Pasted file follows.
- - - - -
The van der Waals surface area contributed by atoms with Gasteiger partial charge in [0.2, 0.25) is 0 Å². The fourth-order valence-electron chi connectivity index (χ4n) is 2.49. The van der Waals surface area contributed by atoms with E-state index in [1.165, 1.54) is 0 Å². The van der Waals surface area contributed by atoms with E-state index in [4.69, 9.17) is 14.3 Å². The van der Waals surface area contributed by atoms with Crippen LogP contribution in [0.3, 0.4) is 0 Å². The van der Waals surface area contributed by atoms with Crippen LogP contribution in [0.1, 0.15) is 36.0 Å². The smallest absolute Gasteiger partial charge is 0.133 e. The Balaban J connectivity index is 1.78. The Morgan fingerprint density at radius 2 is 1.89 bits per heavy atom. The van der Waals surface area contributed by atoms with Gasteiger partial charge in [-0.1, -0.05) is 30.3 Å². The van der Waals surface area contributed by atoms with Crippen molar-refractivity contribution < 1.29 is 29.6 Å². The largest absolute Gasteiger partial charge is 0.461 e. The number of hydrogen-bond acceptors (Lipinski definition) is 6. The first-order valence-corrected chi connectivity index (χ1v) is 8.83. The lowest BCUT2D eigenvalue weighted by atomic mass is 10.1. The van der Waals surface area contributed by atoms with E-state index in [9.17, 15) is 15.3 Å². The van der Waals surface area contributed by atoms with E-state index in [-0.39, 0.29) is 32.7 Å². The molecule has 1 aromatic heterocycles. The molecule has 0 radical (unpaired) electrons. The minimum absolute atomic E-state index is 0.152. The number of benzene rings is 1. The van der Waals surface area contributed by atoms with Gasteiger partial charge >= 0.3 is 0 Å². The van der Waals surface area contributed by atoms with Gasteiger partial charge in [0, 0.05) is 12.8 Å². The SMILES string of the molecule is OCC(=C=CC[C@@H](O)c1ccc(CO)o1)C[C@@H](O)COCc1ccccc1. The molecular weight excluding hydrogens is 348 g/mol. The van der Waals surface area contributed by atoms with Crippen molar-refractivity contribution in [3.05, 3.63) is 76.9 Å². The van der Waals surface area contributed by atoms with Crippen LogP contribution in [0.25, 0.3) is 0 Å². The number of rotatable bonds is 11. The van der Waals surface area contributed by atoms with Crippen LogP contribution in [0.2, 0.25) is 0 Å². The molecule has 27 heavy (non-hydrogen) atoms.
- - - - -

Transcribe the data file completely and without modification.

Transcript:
The van der Waals surface area contributed by atoms with Gasteiger partial charge in [0.2, 0.25) is 0 Å². The fourth-order valence-electron chi connectivity index (χ4n) is 2.49. The van der Waals surface area contributed by atoms with E-state index in [1.165, 1.54) is 0 Å². The van der Waals surface area contributed by atoms with E-state index in [4.69, 9.17) is 14.3 Å². The van der Waals surface area contributed by atoms with Crippen LogP contribution in [0.3, 0.4) is 0 Å². The van der Waals surface area contributed by atoms with Crippen LogP contribution in [0.1, 0.15) is 36.0 Å². The smallest absolute Gasteiger partial charge is 0.133 e. The Balaban J connectivity index is 1.78. The Morgan fingerprint density at radius 2 is 1.89 bits per heavy atom. The van der Waals surface area contributed by atoms with Gasteiger partial charge in [-0.1, -0.05) is 30.3 Å². The van der Waals surface area contributed by atoms with Crippen molar-refractivity contribution < 1.29 is 29.6 Å². The largest absolute Gasteiger partial charge is 0.461 e. The number of hydrogen-bond acceptors (Lipinski definition) is 6. The first-order valence-corrected chi connectivity index (χ1v) is 8.83. The lowest BCUT2D eigenvalue weighted by atomic mass is 10.1. The van der Waals surface area contributed by atoms with E-state index in [9.17, 15) is 15.3 Å². The van der Waals surface area contributed by atoms with E-state index in [-0.39, 0.29) is 32.7 Å². The molecule has 1 aromatic heterocycles. The molecule has 0 radical (unpaired) electrons. The minimum absolute atomic E-state index is 0.152. The number of benzene rings is 1. The van der Waals surface area contributed by atoms with Gasteiger partial charge >= 0.3 is 0 Å². The van der Waals surface area contributed by atoms with Gasteiger partial charge in [0, 0.05) is 12.8 Å². The SMILES string of the molecule is OCC(=C=CC[C@@H](O)c1ccc(CO)o1)C[C@@H](O)COCc1ccccc1. The molecular weight excluding hydrogens is 348 g/mol. The van der Waals surface area contributed by atoms with Crippen molar-refractivity contribution in [3.05, 3.63) is 76.9 Å². The van der Waals surface area contributed by atoms with Crippen LogP contribution in [0.25, 0.3) is 0 Å². The number of rotatable bonds is 11. The van der Waals surface area contributed by atoms with Crippen LogP contribution in [0.2, 0.25) is 0 Å². The molecule has 27 heavy (non-hydrogen) atoms.